I WAS pleased to read about the courteous X5 bus driver as described by Sue Wainwright in the Warrington Guardian (April 25).

In contrast, the same cannot be said about Warrington Bus Interchange.

The place is constantly being repaired, including entrance doors, bay doors, timetable screens, cracked floor tiles and vandalised seats.

I recently had to step over a group of people who were sat in front of one of the entrance doors and negotiate barriers.

It was only 4.30pm and the group wreaked of booze. Not a warm welcome.

The timetable screens in most bays have not been working for months.

I need the information that they used to display so that I can decide if I wait for the next hourly 25 or catch the more frequent 22 or 17 and walk the last mile or more home to Cinnamon Brow.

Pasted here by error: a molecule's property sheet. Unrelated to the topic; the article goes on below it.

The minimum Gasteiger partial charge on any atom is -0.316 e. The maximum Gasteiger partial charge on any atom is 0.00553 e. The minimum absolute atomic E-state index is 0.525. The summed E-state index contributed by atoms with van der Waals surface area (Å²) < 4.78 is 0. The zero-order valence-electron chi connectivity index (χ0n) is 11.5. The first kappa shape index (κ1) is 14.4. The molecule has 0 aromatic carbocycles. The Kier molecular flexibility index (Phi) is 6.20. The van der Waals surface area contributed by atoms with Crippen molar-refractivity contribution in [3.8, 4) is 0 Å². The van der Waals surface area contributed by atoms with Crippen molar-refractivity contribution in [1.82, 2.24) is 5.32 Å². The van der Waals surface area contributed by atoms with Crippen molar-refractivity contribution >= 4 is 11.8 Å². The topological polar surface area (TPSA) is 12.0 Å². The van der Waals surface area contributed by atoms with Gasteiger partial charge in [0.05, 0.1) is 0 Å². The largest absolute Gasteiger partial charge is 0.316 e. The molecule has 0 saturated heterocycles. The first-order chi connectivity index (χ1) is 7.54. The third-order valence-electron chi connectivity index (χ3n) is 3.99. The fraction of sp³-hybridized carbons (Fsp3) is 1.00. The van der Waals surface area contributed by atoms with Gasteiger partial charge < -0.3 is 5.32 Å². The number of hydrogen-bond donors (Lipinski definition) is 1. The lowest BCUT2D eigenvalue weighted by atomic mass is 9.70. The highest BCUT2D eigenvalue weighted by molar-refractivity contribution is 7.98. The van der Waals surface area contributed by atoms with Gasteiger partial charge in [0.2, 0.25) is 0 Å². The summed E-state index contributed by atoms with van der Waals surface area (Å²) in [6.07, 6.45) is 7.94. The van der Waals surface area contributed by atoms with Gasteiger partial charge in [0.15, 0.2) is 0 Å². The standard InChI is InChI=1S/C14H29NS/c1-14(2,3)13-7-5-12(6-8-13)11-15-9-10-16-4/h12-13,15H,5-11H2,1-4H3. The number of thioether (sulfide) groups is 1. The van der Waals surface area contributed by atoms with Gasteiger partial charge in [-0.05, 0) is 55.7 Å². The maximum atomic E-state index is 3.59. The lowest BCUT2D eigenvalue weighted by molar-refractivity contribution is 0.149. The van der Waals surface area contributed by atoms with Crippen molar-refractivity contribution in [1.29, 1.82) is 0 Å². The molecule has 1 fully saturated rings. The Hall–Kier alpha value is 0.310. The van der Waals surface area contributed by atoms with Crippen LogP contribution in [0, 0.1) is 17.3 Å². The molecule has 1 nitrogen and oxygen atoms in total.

Less mobile people are unable to do this.

At least over the years the vandalised seats and automatic glass doors in the bay have been fixed, but it wasn’t a quick process, with a lack of parts or old technology often blamed.

Passengers now have somewhere to sit in the relative warmth instead of experiencing the icy blast that used to come from the open doors that would not shut.

Why can’t the company invest in technology that is tried and tested and has a life expectancy of more than just a few years?